Federal electoral districts redistribution 2022

Part I – Introduction

The Federal Electoral Boundaries Commission for Quebec (the Commission) was established by proclamation, dated November 1, 2021, and published in the Canada Gazette on November 24, 2021, in accordance with the provisions of the Electoral Boundaries Readjustment Act, R.S.C. 1985, Chapter E-3 (the Act). The Commission consists of the Chair, the Honourable Jacques Chamberland, retired Quebec Court of Appeal Justice, and members André Blais, Full Professor, Department of Political Science, Université de Montréal, and Louis Massicotte, retired Full Professor, Department of Political Science, Université Laval. The Chair was appointed by the Chief Justice of Quebec, the Honourable Manon Savard, while the other two members were appointed by the Speaker of the House of Commons.

Voting is the very foundation of any democracy.

In Canada, the right to vote is constitutionally protected by its inclusion in section 3 of the Constitution Act, 1982, Part 1 - Canadian Charter of Rights and Freedoms (the Charter): "Every citizen of Canada has the right to vote in an election of members of the House of Commons or of a legislative assembly and to be qualified for membership therein."

The entire territory of Canada is divided into a number of electoral districts to ensure that the will of Canadian citizens who vote is adequately represented. The way a territory is divided into electoral districts is not frozen in time; it evolves with population movements. Updating the electoral map involves a large-scale readjustment of the boundaries every 10 years, based on the data from the last decennial census. As a result, throughout Canada, commissions independent of political power have been established, whose mission is to divide the territory of the province for which each commission has been constituted into electoral districts, to establish their respective boundaries and populations and, finally, to give them a name.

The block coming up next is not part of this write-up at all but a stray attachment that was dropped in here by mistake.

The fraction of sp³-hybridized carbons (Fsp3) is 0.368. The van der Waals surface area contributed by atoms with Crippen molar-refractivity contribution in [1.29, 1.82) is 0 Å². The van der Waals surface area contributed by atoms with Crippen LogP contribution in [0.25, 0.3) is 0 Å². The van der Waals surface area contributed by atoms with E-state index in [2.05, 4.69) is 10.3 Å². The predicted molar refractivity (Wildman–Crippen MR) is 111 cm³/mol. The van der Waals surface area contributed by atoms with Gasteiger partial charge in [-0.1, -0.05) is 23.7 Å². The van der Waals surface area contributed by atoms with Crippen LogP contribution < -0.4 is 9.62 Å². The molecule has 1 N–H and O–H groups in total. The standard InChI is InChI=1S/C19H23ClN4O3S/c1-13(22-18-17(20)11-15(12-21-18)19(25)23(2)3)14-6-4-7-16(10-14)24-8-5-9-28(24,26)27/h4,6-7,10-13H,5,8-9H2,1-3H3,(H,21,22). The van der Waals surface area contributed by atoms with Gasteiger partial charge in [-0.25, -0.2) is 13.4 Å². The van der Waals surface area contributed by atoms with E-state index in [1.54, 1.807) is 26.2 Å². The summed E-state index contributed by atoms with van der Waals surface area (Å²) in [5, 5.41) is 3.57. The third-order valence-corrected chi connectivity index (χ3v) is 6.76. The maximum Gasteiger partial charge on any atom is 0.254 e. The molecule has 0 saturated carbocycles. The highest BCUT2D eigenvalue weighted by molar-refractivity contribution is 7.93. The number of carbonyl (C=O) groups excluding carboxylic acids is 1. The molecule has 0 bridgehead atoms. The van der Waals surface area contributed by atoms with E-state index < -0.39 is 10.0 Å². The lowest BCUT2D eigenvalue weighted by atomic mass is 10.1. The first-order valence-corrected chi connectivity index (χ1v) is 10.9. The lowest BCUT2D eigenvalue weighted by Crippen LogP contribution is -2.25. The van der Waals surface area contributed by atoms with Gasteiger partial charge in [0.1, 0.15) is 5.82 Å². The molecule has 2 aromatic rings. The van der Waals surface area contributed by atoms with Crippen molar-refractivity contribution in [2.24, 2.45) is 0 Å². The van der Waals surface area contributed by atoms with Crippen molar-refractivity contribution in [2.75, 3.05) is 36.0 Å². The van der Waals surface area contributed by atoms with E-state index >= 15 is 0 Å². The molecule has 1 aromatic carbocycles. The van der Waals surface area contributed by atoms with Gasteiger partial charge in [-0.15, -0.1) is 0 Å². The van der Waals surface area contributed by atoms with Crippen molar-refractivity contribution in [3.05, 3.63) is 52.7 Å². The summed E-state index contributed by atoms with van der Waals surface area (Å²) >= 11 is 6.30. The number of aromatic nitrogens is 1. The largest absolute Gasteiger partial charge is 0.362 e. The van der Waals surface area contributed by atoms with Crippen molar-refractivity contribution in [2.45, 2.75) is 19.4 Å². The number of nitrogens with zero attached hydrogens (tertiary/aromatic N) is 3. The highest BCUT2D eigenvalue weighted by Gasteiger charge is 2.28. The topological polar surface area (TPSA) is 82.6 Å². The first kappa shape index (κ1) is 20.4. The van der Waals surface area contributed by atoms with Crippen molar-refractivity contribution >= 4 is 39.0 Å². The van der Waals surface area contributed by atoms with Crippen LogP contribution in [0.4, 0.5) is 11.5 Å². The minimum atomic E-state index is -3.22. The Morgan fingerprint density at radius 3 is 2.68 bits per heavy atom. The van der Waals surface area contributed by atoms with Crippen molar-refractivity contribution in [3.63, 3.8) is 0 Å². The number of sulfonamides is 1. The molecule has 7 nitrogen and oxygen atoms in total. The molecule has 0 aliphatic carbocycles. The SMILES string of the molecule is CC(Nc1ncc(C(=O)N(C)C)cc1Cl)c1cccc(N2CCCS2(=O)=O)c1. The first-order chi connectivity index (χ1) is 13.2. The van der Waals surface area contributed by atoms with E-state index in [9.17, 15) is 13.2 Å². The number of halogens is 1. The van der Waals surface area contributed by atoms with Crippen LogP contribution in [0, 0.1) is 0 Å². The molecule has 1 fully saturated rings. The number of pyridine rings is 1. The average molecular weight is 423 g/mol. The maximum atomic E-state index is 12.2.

One of the reasons for the independence of these commissions is to counteract one of the shortcomings of some democracies, namely, the practice of manipulating electoral boundaries for partisan purposes.

Commissions do not have the mandate to change the number of electoral districts calculated by the Chief Electoral Officer of Canada for each province.

The revision of the electoral map is tightly controlled by the Act. It involves a series of steps, the first of which is to develop a proposal "with all reasonable dispatch" (subsection 14(2)) after the Chief Electoral Officer publishes the calculation of the number of parliamentary seats in each province. This step has now been completed.

The second step will be for the Commission to consult with the people of Quebec by sitting in several locations across the province and, in order to allow as many people as possible to express their views, by holding some virtual sessions (see Part VI of the proposal). This is an essential step in the electoral map revision process. The Commission intends to devote about 20 days to this, as did the previous commission.

The third step will be for the Commission to incorporate the results of this consultation into its considerations and to prepare a report for presentation to the House of Commons.

The fourth and final step in the Commission's work will be to resolve any objections raised by members of Parliament (MPs) and, if necessary, amend its report before returning a certified copy to the Speaker of the House of Commons within 30 days.

At the end of the exercise, the Commission will have carried out three successive boundary redrawing projects: a proposal, intended to be the subject of consultations with the population of Quebec; a report, prepared in the wake of the public consultations and intended to be the subject of a final consultation with members of the House of Commons; and lastly, a final report that will take MPs' objections into account, if applicable.

The Commission's work is subject to compliance with the Official Languages Act.